As the economy continues to improve, the need for young skilled workers is rising. For many companies, the need for finding, hiring, and retaining workers can be challenging. Compound this by the changes in needs and expectations that Millennial and Gen Z workers have brought to the workplace, and you have the perfect storm.
Today, companies need to look beyond compensation when it comes to attracting and retaining top talent. You need to look at your corporate philosophy and culture. To win the battle for the top talent, you need to build a strong employer brand.
Here are a few ways savvy companies are winning the battle for talent.
Offer Clarity to Applicants about Your Company’s Core Values
When you have a clear set of defined values and are open and honest with applicants before and during interviews, both prospective hires and those doing the hiring will have a clear idea if they fit before actually working together.
The key is to make sure that the values you’re expressing are authentic. Imitating another businesses’ value set is a big mistake. If you haven’t already done so, take some time to spell out your company’s core values. Speak with your standout team members and ask them what keeps them around; you’ll likely begin to notice distinct patterns.
Once you’ve defined your core values, make sure you walk the walk! Live your values day-in and day-out. Many companies have a list of core values, but what matters is that they are grounded in behaviors. For example, if you say you’re committed to personal growth, but do not have a budget to pay for employees to take courses, your candidates will see right through it.
As past CEO of Pittsburgh’s leading advertising agency, and now President of this blog’s host, COMPackage.com, we developed eight core values at my agency by pulling the management team together and throwing everything at the wall that represented any of their core values here. Then we asked the question: can we operate without this one, and that one. We came down to eight that we could not live without. That was after combining terms like honesty, truthfulness, integrity as one (Integrity). There were several like that. We probably started with over 50, and condensed it to eight. Then we came up with a term that the first letter of each spelled that term, and drilled “GOT RICE” into everyone’s minds, so that they could all probably today recite at least five out of eight of them… and that was over 20 years ago! Email me if you want to know what GOT RICE stands for. Or tell me, and I might send you a gift. J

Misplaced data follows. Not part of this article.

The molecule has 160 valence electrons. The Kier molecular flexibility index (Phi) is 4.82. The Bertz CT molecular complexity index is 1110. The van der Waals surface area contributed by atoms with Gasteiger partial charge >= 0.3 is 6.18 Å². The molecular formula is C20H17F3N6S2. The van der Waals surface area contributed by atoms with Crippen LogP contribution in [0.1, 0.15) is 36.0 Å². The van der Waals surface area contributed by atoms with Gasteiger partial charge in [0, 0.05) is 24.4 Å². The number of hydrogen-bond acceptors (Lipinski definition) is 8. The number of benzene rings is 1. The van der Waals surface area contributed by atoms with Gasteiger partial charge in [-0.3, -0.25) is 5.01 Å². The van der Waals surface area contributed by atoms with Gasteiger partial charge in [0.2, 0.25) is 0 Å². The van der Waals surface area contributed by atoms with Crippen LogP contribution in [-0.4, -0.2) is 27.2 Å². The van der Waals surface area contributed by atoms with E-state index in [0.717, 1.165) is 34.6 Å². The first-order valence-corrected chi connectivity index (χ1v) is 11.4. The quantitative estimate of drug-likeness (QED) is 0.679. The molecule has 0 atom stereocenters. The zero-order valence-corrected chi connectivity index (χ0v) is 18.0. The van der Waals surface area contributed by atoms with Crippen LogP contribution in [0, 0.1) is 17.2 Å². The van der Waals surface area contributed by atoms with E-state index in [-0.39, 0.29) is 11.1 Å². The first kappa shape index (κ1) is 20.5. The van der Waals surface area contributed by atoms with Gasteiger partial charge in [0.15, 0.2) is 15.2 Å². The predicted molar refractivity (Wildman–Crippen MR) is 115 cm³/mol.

What Today’s Talent is Looking For
Smart HR professionals are highlighting cultures that reflect the needs and expectations of Millennials and Gen Z workers. Beyond the basics of being a great place to work, what these newest members of the workforce are seeking are:
- Work/Life Balance – While these workers are dedicated and hard-working, it’s important for companies to understand that they have a life outside of work. Policies like flex time, telecommuting, and the ability to donate time to causes they believe in are important differentiators that can help you attract talent.
- A Strong Sense of Social Responsibility – Companies that are diverse in their hiring, support their local communities, and/or offer paid time off for employees to donate their time are attractive to potential hires. Millennials and Gen Z workers value businesses that are socially and environmentally responsible.
- Safety and Respect in the Workplace – In a respectful workplace, employees are more engaged and productive. Treating your workers with respect can instill confidence and offer much-needed encouragement. Workers who feel safe and respected while at work, are more satisfied. Respect improves knowledge sharing and boosts the bottom line!
- The Ability to Advance Their Career – While both Millennials and Gen Z prefer to work independently, both are looking for guidance. Mentorship programs where new hires are paired with experienced employees are an attractive benefit. Offering a program where employees can switch their core focus is also a big draw. For example, Newmark, a real estate firm, offers a two-year program where employees switch positions every six-months to learn about the business, and also to identify where they excel.
While compensation is secondary for a large percentage of millennials and others, it’s still a significant factor. So it’s essential to make sure you show them the total value of their package that includes benefits beyond their paychecks. Total compensation reports are the way to do it.
As the workforce continues to tighten, companies must begin to think beyond compensation to attract and retain the best talent. By defining your company’s core values, and implementing policies that today’s workers are seeking, you can begin to win the battle for the top talent.